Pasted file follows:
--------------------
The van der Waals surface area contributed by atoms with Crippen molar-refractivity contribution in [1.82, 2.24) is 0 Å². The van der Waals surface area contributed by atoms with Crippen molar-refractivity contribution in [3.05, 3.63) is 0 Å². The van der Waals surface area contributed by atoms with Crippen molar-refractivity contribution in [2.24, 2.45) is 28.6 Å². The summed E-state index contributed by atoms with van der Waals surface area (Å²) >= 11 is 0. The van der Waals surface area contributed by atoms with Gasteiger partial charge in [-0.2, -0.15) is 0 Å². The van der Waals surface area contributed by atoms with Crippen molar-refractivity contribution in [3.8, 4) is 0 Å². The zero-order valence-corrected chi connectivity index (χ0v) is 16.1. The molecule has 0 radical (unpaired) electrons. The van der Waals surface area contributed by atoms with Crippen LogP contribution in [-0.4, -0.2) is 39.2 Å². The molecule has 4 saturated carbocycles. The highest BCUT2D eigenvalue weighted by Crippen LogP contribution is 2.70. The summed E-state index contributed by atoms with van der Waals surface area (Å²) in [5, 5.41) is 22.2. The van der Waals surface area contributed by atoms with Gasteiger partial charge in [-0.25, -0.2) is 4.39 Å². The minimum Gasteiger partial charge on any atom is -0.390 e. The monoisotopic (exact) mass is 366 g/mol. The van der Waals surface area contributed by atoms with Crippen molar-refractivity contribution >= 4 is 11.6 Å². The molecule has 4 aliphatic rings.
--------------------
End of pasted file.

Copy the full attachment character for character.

The van der Waals surface area contributed by atoms with Crippen molar-refractivity contribution in [1.82, 2.24) is 0 Å². The van der Waals surface area contributed by atoms with Crippen molar-refractivity contribution in [3.05, 3.63) is 0 Å². The van der Waals surface area contributed by atoms with Crippen molar-refractivity contribution in [2.24, 2.45) is 28.6 Å². The summed E-state index contributed by atoms with van der Waals surface area (Å²) >= 11 is 0. The van der Waals surface area contributed by atoms with Gasteiger partial charge in [-0.2, -0.15) is 0 Å². The van der Waals surface area contributed by atoms with Crippen molar-refractivity contribution in [3.8, 4) is 0 Å². The zero-order valence-corrected chi connectivity index (χ0v) is 16.1. The molecule has 0 radical (unpaired) electrons. The van der Waals surface area contributed by atoms with Crippen LogP contribution in [-0.4, -0.2) is 39.2 Å². The molecule has 4 saturated carbocycles. The highest BCUT2D eigenvalue weighted by Crippen LogP contribution is 2.70. The summed E-state index contributed by atoms with van der Waals surface area (Å²) in [5, 5.41) is 22.2. The van der Waals surface area contributed by atoms with Gasteiger partial charge in [-0.25, -0.2) is 4.39 Å². The minimum Gasteiger partial charge on any atom is -0.390 e. The monoisotopic (exact) mass is 366 g/mol. The van der Waals surface area contributed by atoms with Crippen molar-refractivity contribution >= 4 is 11.6 Å². The molecule has 4 aliphatic rings.